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Indian American lawyer shortlisted for prestigious award

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New York: Indian American attorney Richa Naujoks née Gautam has been shortlisted for Thomson Reuters Foundation’s TrustLaw “Lawyer of the Year” award.  

Celebrating grounTMPSNAPSHOT1435079987644-43ba2413-38f2-4e82-ba90-ec7faf24d3a3dbreaking pro bono projects undertaken by legal teams with NGOs and social enterprises around the world, the award recognizes lawyers who have gone above and beyond in providing exceptional pro bono support.

Among individual nominees, Richa Naujoks is the only Indian and the only US lawyer shortlisted for this prestigious award, said a statement. 

A senior associate at Nixon Peabody LLP’s New York City office, she is a graduate of the National Law School of India University in Bangalore and the University of Washington in Seattle (LLM). She currently serves as co-chair of the India Committee of the American Bar Association’s Section of International Law. 

Richa Naujoks was nominated by Mumbai-based Wello for her outstanding pro bono work on the complex restructuring of Wello’s US and Indian legal and operational structure. Wello makes water wheels that help women safely carry water from distant water sources to their homes. 

TrustLaw connects the world’s leading legal teams to provide free legal assistance to organizations working for social and environmental change. It is able to draw from its network of over 100,000 lawyers across the world to meet the legal needs of NGOs and social enterprises. 

In addition to Wello, other South Asian projects and NGOs are represented within the various categories for the 2015 awards. Indian firm LawQuest is nominated for its support of Nazdeek Trust with multiple projects around its efforts to organize tea workers for right of association and a basic minimum wage. Norton Rose Fulbright South Africa coordinated a team of firms including White and Case, Mughal Barristers, J Sagar Associates, and Blake, Cassels & Graydon LLP to provide research on the admissibility of character evidence in rape cases for the Bangladesh Legal Aid and Services Trust (BLAST). 

Linklaters led a team of lawyers from Hewlett-Packard Company, HSBC Bank PLC, DLA Piper, and Adnan Kelana Haryanto & Hermanto to help Indian NGO Vidya Sagar understand legal capacity in disability legislation. 

(IANS)

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An Average Indian Spends One-Third Waking Hours on Smartphone: Survey

The survey, conducted online as well as face to face across top eight cities -- found that 75 per cent of the respondents agreed to have owned a smartphone in their teens

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Smartphone
The result of Smartphone addiction is such that 30 per cent fewer people meet family and loved ones multiple times a month. Pixabay

An average Indian is spending one-third of his or her waking hours on phone – nearly 1,800 hours a year — and three out of four respondent said if smartphone usage continues at this rate, it is likely to impact their mental or physical health, a survey revealed on Friday.

More than half of the respondents have never tried to switch off from their social handles and confessed to not being able to live without their phones while almost all respondents prefered having virtual conversations with friends and relatives, said the joint survey by Cybermedia Research (CMR) with Chinese smartphone maker Vivo.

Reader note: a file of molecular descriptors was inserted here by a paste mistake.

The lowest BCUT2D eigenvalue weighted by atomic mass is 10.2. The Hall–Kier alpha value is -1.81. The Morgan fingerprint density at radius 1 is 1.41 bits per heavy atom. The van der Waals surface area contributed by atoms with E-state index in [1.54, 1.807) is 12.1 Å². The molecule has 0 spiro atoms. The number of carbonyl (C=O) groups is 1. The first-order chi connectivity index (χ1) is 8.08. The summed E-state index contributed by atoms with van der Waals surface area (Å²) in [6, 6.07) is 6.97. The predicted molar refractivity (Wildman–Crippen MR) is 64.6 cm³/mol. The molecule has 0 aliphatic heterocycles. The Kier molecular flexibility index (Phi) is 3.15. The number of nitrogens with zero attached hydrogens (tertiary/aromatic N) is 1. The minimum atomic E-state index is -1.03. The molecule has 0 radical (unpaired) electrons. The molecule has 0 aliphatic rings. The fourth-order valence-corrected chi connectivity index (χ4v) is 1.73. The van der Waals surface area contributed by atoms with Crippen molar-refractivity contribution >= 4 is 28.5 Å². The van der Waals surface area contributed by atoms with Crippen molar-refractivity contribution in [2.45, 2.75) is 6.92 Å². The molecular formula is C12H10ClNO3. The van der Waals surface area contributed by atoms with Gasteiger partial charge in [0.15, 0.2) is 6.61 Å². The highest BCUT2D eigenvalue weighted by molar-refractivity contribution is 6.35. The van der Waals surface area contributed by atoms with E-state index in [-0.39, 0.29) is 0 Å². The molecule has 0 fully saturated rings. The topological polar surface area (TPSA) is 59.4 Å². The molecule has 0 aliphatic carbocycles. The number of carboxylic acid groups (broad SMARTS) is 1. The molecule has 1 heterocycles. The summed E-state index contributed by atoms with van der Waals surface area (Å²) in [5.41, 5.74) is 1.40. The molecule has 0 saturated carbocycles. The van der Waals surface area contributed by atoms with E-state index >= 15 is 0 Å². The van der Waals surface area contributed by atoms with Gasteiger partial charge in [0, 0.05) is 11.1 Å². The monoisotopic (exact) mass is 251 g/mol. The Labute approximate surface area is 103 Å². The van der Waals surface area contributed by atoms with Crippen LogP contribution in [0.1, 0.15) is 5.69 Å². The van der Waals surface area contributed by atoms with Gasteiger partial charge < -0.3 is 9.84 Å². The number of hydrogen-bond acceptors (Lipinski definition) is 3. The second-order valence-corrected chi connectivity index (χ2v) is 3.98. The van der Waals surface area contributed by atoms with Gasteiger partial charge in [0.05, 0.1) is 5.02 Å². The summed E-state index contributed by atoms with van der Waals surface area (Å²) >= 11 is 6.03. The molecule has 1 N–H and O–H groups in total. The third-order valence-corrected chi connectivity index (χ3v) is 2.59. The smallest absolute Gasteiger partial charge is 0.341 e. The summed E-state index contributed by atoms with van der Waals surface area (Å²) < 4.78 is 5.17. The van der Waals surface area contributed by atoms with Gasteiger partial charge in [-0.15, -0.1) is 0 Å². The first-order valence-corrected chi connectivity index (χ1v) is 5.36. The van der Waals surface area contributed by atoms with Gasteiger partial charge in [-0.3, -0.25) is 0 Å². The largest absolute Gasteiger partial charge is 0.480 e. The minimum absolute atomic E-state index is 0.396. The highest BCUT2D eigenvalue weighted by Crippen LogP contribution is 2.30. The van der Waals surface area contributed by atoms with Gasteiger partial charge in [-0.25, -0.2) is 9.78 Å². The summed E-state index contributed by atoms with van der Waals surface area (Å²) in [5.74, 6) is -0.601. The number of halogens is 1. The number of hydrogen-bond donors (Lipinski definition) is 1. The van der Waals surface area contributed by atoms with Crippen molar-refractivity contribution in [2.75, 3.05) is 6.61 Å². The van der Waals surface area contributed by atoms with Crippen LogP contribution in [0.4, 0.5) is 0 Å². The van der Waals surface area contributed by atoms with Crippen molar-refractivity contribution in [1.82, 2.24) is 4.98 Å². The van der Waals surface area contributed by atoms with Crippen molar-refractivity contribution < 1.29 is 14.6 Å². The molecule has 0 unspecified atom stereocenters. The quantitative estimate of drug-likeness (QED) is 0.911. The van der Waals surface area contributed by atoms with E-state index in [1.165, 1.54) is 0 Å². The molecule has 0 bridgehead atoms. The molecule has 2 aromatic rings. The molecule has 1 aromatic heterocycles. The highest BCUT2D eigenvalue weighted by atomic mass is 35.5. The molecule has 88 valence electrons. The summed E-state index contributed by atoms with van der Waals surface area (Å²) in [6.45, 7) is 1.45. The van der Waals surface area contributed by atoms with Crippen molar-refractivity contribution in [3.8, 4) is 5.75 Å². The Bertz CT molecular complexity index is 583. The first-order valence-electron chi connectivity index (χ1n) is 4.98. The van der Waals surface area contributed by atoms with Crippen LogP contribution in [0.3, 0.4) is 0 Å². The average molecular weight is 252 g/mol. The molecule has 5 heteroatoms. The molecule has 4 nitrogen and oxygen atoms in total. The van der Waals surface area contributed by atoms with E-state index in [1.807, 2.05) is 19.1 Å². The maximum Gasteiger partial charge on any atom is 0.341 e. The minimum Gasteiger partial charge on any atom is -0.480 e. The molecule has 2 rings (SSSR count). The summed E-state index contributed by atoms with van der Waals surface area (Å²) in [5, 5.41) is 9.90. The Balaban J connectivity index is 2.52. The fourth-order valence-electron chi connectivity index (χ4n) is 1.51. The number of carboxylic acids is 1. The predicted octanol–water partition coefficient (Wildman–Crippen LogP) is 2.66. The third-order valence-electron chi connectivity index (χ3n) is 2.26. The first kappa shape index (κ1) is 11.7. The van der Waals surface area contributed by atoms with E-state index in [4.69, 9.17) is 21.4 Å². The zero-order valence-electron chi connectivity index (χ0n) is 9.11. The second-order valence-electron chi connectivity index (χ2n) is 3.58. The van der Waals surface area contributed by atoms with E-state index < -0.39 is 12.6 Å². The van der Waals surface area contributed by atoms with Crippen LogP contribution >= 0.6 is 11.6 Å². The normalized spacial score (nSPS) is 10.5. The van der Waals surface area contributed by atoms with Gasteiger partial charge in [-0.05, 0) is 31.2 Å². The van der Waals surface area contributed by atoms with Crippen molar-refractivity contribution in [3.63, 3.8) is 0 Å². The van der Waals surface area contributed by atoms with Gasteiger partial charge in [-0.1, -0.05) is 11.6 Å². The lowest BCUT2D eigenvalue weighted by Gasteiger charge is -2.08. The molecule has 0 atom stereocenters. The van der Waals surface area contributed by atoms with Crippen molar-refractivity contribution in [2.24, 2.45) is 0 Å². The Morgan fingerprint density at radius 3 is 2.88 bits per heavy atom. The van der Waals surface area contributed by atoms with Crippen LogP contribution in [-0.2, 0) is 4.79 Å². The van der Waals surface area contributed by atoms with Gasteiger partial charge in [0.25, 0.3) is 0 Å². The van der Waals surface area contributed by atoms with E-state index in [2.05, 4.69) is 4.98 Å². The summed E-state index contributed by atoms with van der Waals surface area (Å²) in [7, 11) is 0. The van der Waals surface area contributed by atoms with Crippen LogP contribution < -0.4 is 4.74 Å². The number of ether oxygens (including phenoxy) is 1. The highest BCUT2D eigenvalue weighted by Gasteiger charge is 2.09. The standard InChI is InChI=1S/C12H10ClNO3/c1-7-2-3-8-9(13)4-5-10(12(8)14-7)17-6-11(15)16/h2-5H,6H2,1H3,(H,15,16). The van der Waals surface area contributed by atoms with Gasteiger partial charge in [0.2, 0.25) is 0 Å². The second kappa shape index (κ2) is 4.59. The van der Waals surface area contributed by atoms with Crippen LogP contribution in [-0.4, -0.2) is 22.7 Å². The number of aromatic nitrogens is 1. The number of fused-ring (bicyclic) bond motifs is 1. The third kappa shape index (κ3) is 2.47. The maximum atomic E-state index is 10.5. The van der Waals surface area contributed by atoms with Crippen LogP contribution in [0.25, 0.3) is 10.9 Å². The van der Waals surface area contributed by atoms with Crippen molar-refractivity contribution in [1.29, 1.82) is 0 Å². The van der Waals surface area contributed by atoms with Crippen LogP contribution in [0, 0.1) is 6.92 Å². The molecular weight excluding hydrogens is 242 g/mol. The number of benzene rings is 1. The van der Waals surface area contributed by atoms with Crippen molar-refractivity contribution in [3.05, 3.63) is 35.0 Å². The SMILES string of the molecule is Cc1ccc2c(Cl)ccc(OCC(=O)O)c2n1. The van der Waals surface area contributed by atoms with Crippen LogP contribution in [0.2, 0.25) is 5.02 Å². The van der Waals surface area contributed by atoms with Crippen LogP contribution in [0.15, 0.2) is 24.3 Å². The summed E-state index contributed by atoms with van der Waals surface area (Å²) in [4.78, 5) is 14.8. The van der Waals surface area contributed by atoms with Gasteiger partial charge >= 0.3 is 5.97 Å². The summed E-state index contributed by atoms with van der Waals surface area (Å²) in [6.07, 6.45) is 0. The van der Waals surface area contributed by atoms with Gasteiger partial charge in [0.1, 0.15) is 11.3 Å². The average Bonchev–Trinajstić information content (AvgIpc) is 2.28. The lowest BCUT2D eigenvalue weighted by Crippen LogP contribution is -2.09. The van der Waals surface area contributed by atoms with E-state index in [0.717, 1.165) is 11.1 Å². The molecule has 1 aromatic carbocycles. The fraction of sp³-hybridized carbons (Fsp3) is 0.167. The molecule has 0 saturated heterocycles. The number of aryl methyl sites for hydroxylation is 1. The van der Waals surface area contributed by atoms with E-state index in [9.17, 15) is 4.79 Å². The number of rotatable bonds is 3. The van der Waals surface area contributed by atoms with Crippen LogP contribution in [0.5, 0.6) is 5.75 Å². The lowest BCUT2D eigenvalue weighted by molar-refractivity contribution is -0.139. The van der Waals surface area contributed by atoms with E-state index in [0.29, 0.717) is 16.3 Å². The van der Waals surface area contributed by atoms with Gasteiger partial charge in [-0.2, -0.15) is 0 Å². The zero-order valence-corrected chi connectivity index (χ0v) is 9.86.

“The results demonstrate that the dependency over smartphones has increased. While smartphone will continue to be the primary go-to device, users have realized that periodically switching-off would help benefit their personal health,” said Prabhu Ram, Head-Industry Intelligence Group, CMR.

The result of smartphone addiction is such that 30 per cent fewer people meet family and loved ones multiple times a month.

One in three people felt that they can’t even have a five-minute conversation with friends and family without checking their phones while three out of five respondents said that it’s important to have a life separate from mobile phone and that could help them lead to happier lives,” the findings showed.

“As the ‘born in the net’ generation grows up as digital natives, there is a fundamental change underway within society — redefining relationships, interactions and the very fabric of human emotions and exchanges,” said Nipun Marya, Director Brand Strategy, Vivo India.

“This transformation is also an opportunity to harness and drive positive change, reinforce balance and responsible proliferation of technology and its usage among consumers,” he added.

Smartphone
An average Indian is spending one-third of his or her waking hours on phone – nearly 1,800 hours a year — and three out of four respondent said if smartphone usage continues at this rate, it is likely to impact their mental or physical health, a survey revealed on Friday. Pixabay

The survey, conducted online as well as face to face across top eight cities — found that 75 per cent of the respondents agreed to have owned a smartphone in their teens and of them, 41 per cent were hooked to phones even before graduating from high school.

The total number of respondents was 2,000 out of which 36 per cent were women and 64 per cent were men.

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“For results based on a randomly chosen sample of this size, there is 95 per cent confidence that the results have a statistical precision of plus or minus 2.2 per cent of what they would be if the entire population had been surveyed,” said the survey. (IANS)